The workshop will be enriched, and ideas developed, by attending faculty.
Tuesday, March 21, 12:00NOON-2:00PM (via Zoom)
Providing Feedback on Student Writing
With Sara Cook, Department of English
Slides From the Workshop Available Here [pptx]
Come learn how to make grading faster and more effective. This workshop will feature best practices for responding to student writers. We will cover this process from start to finish, from developing effective materials to in-text comments to culminating feedback. Faculty will walk away with concrete examples and resources to help ease the grading burden while providing feedback that can help students improve.
As instructors, we all want to make a positive impact on our students’ success. Come discover, or re-discover, the ways in which our feedback can be transformative.
No More Dates Available
SpeedGrader: Ideas for Providing Feedback on Student Writing
With Sara Cook, Department of English
Slides From The Workshop [pptx]
Whether we wanted to or not, the pandemic has forced us to provide feedback on student writing online. In March of 2020, many of us took to SpeedGrader to accomplish this, and we had to adapt quickly. As such, many faculty have a basic knowledge of SpeedGrader, but might not describe themselves as proficient users.
This workshop will cover some tips for using Speedgrader – like shortcut keys – but we will spend most of our time discussing the ways in which the annotation tools can be leveraged to provide meaningful feedback on student writing. The goal of this workshop is for faculty to feel more confident using Speedgrader, and to walk away knowing which of the Speedgrader ingredients will work best for their specific pedagogy.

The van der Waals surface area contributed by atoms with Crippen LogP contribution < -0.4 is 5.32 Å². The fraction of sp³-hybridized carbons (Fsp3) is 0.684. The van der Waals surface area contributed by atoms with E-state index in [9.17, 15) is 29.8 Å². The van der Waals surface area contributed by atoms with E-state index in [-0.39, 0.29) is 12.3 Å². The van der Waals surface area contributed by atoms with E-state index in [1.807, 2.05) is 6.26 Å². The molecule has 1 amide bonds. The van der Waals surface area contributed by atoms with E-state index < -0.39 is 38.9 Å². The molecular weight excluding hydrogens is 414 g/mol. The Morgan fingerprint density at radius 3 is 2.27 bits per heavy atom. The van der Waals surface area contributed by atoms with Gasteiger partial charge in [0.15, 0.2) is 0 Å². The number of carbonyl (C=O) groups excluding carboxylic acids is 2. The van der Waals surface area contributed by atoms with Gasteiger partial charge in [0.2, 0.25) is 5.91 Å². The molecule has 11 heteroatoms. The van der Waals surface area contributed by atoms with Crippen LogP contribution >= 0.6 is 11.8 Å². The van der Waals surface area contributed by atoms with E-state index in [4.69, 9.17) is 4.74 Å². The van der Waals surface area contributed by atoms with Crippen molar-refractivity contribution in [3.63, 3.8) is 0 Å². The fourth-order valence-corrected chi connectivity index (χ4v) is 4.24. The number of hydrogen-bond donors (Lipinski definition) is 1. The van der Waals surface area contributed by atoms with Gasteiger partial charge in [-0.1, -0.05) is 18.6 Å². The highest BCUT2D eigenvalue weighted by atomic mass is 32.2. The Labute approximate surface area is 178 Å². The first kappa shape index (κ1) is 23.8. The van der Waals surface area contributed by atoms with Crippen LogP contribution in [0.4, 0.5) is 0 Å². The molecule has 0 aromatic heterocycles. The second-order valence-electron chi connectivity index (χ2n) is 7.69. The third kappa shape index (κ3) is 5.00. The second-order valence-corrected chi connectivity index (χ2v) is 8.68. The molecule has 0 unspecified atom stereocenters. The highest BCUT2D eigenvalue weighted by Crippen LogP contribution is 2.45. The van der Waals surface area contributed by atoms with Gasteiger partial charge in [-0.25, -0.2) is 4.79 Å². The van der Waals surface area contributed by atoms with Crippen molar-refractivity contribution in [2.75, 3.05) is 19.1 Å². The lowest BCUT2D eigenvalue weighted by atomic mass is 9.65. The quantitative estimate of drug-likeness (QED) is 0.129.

Thursday, March 9, 12:00PM-1:15PM (via Zoom)
Wednesday, March 15, 1:30PM-2:45PM (via Zoom)
Plagiarism-Proofing Your Writing Assignments
With Cristin Boyd, Department of Computer Science
Checklist for Designing Plagiarism-Proof Assignments [pdf]
Would you like to make that favorite writing assignment more plagiarism-proof? Bring your favorite prompt (or prompts) to this interactive workshop where we will discuss options for proofing and spend some time revising our favorite prompts. This workshop is geared towards writing-intensive courses through proofing can apply to many major writing assignments.
Thursday, March 23, 4:30PM-5:45PM (via Zoom)
Spring 2023 Research Projects
Close Writing: Pairing Creative Writing With Close Reading to Increase Engagement
and Analytic Skill
With Scott Jarvie, Department of English, and Michael Lockett, Michigan State University
This semester, we are developing a literature review of extant studies on coupling post-secondary creative writing practices with analytic learning outcomes.
In Fall 2023, findings from this review will be used to build a one-day, 90-minute participatory seminar in which SJSU faculty will encounter new perspectives on writing pedagogy and experiment with the practices. In this workshop, we will share a variety of creative practices which ask students to attend closely to-–and play with–-language in their writing, an approach we call ‘close writing’.
We will begin by detailing the theoretical and scholarly basis behind this approach, focusing particularly on close writing’s capacity to support students’ development of both writing skill and reading/analysis. Participants in the workshop will then have the opportunity to experiment and share similar practices from their own classrooms. We’ll end by discussing together some possibilities for bringing this work into higher education classrooms.